Thy Wars Brought Nothing About
THE OTHER POWERLESS TO BE BORN
The Sea of Faith
Was once, too, at the full, and round earth’s shore
Lay like the folds of a bright girdle furl’d.
But now I only hear
Its melancholy, long, withdrawing roar,
Retreating, to the breath
Of the night-wind, down the vast edges drear
And naked shingles of the world.
—Matthew Arnold, “Dover Beach”
Hand-in-hand with the Aeneis’s rejection of imperial destiny as subject is a rejection of the framework of Vergil’s epic.1 Whereas books 1–6 of the Aeneid (Vergil’s Odyssey) trace the hero’s growing awareness of and conviction in his task as he travels from Troy to a new homeland, Dryden’s Aeneas—or rather Aeneases—wander, from beginning to end of the translation, in an undefinable present against the backdrop of an idealized epic past. Likewise, Vergil’s concern with the purpose behind the Latium wars of books 7–12 (his Iliad) has no place in the Aeneis, dominated as it is by the poet’s sense of historical crisis and continual questioning of the type of conquest he had celebrated in Vergilian-style in Annus Mirabilis.2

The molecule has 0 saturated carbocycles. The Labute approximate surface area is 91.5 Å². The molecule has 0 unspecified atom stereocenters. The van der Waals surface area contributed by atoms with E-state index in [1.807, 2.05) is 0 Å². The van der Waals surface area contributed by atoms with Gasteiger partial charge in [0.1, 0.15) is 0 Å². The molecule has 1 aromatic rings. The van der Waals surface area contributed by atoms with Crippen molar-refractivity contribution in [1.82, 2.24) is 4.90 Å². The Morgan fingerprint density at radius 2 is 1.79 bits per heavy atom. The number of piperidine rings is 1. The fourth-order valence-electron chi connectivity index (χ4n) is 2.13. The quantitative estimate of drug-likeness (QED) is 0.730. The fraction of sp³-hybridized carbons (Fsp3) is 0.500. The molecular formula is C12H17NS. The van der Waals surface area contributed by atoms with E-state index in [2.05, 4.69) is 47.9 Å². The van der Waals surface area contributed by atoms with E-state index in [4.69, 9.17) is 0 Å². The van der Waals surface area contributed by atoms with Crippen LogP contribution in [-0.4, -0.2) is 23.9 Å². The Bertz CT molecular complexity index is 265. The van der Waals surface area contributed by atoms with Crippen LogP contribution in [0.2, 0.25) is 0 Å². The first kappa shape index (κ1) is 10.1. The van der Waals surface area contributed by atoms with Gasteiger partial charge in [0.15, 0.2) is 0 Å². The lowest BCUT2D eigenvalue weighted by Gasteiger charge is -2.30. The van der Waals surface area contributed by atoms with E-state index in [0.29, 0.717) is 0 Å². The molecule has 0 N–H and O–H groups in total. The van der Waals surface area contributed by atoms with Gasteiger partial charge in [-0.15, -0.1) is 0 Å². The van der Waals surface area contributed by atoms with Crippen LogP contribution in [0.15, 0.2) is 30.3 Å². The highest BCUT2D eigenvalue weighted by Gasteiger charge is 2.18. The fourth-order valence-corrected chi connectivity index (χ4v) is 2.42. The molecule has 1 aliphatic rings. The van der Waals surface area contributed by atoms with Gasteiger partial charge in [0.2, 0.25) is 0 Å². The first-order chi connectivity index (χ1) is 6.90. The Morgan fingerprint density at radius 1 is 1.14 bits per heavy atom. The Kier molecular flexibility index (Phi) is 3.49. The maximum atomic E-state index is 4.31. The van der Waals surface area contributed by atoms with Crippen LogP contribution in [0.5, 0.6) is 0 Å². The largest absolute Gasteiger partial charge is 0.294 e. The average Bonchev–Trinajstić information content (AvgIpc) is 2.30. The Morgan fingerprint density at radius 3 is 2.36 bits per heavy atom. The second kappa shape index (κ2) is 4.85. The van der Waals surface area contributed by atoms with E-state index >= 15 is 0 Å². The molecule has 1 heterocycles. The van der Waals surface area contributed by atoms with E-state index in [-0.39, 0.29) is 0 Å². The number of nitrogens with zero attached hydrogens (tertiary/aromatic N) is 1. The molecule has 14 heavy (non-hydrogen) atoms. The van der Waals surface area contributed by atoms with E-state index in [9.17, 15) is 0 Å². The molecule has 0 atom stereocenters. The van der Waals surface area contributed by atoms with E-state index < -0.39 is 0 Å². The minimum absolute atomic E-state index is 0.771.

Naturally, Dryden’s dismissal of Vergil’s key structural principle accentuates the nature of his own fragmented poem, in which, as Aeneis I demonstrates and as Sloman puts it, “separate sections… elicit whatever response seems appropriate for that section” and “virtually any character can become either [the] object or [the] mouthpiece” of his satire at any given moment.3 The effect of this wandering narrative is to transfer to the poet himself the authority attributed by Vergil to history and the divine purpose, and the method anticipates that of Fables where